There are a lot of things that are simple in principle that are a lot more
complicated in reality. International relations. Poverty. The personal
problems of other people (who stubbornly refuse to take your advice about
ditching that inappropriate spouse, or going to get a real job, or not
voting for that dangerous lunatic who’s clearly not qualified for an
Somehow the result is always stickier and more complicated than the original situation, though, no matter how clear your instructions were.
The same rule applies to the process of server virtualization—which is more
complex that it looks, but not nearly the tar pit of nearly any internecine
discussion that includes the phrase “when are you going to quit
pretending” or “and grow up.”
The principle of virtualization is simple enough when you explain it to the CEO and CFO:
Run more than one server on one server, save money on hardware,; cut back on power consumption; loosen restrictions on the kinds of hardware you can use; make disaster recovery a lot easier and cheaper; reallocate computing resources according to actual demand, not predictions based more on the CFO’s need for budget projections than the need of your colleagues for IT resources.
Of course, once the suits understand the principle and potential of virtualization, they have their own priorities:
Reduce the number of servers without buying bigger, more powerful servers first; save even more money on hardware; cut IT’s budget for power and A/C; loosen the requirements Purchasing uses to buy servers and save even more money on hardware; cut IT’s budget for disaster recovery; cut the part of the IT budget that’s based on covering peak demand for bandwidth, compute cycles or software licenses; cut IT’s budget for data-center space and support; cut IT’s budget for staff to support all that IT they’ve already cut.
The rule of unintended consequences. Of course, it’s not so much a rule as a rueful—a grudging admittance that in human relations, as in nature, any action has an equal and opposite reaction, but not in a form you’d always like.
Intelligence services call it blowback, and hate it for making descriptions of their work sound oxymoronic.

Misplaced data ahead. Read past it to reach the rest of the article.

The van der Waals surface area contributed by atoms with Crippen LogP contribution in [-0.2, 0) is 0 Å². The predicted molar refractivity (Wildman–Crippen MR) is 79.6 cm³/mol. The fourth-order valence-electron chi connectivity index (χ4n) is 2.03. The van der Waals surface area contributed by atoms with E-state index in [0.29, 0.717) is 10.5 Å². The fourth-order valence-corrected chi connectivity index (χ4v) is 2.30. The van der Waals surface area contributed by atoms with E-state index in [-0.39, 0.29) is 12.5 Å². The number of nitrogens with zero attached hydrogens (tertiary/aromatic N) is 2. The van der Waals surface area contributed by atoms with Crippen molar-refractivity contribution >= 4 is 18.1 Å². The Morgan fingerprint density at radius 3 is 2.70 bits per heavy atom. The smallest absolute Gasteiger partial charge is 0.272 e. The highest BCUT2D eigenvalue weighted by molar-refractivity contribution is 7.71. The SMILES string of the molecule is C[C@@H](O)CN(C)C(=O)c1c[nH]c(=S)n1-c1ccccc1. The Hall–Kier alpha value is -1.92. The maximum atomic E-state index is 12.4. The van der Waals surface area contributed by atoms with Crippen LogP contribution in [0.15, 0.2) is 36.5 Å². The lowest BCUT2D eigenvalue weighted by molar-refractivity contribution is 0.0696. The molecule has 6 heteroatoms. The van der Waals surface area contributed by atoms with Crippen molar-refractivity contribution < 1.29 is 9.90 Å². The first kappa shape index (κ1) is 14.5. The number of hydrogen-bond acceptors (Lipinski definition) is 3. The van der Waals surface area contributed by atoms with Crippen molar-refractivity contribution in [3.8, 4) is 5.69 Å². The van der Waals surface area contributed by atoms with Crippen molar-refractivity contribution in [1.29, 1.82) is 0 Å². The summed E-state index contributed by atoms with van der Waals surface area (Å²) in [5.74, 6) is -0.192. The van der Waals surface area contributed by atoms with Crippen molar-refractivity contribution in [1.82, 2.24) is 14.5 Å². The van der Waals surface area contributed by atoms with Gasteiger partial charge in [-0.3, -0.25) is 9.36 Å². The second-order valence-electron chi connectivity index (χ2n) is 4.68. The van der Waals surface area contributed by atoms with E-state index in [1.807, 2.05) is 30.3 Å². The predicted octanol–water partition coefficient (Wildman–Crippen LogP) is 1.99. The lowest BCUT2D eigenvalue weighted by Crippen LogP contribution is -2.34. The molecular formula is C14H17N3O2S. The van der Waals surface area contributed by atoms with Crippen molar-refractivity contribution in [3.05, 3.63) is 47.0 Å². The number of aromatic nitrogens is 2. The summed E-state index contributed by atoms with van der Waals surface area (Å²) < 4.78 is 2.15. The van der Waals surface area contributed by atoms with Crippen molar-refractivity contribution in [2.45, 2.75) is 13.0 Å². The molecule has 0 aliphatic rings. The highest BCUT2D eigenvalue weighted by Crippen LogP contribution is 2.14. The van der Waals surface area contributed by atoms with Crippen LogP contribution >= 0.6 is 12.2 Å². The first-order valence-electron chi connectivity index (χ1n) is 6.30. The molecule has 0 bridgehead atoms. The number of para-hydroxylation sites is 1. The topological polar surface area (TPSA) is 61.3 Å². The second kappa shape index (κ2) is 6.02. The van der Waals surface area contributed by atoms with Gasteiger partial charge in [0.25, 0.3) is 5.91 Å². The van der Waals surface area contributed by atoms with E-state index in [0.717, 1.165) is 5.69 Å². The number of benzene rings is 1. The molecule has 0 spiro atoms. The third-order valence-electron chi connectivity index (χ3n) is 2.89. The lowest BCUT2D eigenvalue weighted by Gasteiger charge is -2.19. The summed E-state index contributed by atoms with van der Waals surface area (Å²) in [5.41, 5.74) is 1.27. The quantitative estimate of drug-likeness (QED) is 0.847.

Janco Associates is already predicting that IT salaries will flatten or decline this year. IT hiring is at its lowest level since 2004 and a lot of freezes are already in place, according to Janco’s most recent annual IT salary survey. Raises in IT have been lower than the cost of living (which, if CoL includes gas prices, isn’t surprising).
Many companies, Janco’s survey says, have also cut or eliminated discretionary IT budgets, pulled hiring levels for even high-demand specialties like security and virtualization back to normal levels, reduced top-IT-executive raises to something like one-and-a-half percent, and started trimming lower-level and administrative jobs.
Janco blames the recession, which undoubtedly contributes. But the same pattern also makes perfect sense in the context of the other cost savings that stem from virtualization.
Do you really need the same number (or same salary level) of admins to manage 1000 virtual servers on 200 physical servers as you do to manage 1000 actual servers? Probably not, when a good part of physical-server administration is going to make sure a non-responsive server in a branch office is still plugged in.
APC wouldn’t say so explicitly, but the calculators it put up online will let you decide for itself. APC has developed a range of sophisticated guides and tools for IT managers trying to benchmark the efficiency with which their data centers use the appalling volume of electricity they burn through every year.
The rest of the industry is pitching in on the let’s-save-money effort as well. Red Hat is expanding open-source v-tools, Cisco is pitching in with beefier virtual-network management, Citrix is recasting its interpretation of application virtualization, and various experts are offering their own expertise and advice on how to manage the whole virtual world.
All this is kind of catch-up. Tools and guides on virtualization have been a bit thin on the ground so far.
Neither the experts or vendors have gotten much into the blowback, and the potential negative impact of a wide-ranging, money-saving, efficiency promoting technology.
They haven’t often mentioned that, once you finish your initial virtualization project, you’ve still got a lot of work in front of you, not only in adding the kind of management and other refinements that show up in Phase 2 of any major project, but also in adapting your IT staff and the rest of your IT resources to the virtualized infrastructure.
That’s going to be really, really hard if the CEO and CFO see virtualization primarily as a way to save money, cut staff and limit IT projects that involve either capital expenses or new infrastructure.
(“What do you mean we still need to upgrade the network backbone? Didn’t you just cut out half the servers that were plugged into it? Why do we need to buy new servers, can’t you just use the extras left over from the consolidation?”)
We’re collecting blowback stories and tips from early virtualization adopters who have gotten over the organization rough spots as well as the technical. Share your experience as well. What has your experience been following virtual-server tests or large-scale installs? How much blowback or new demands have you faced?
Let us know in the comments below or write me directly here.
In the meantime, avoid discussions about politics, sex or religion at company gatherings, and if pressed for a serious explanation of a fault that’s not your fault, well, just blame Canada. As a scapegoat it might not make much practical sense, but it’s direct, simple and easy to dance to.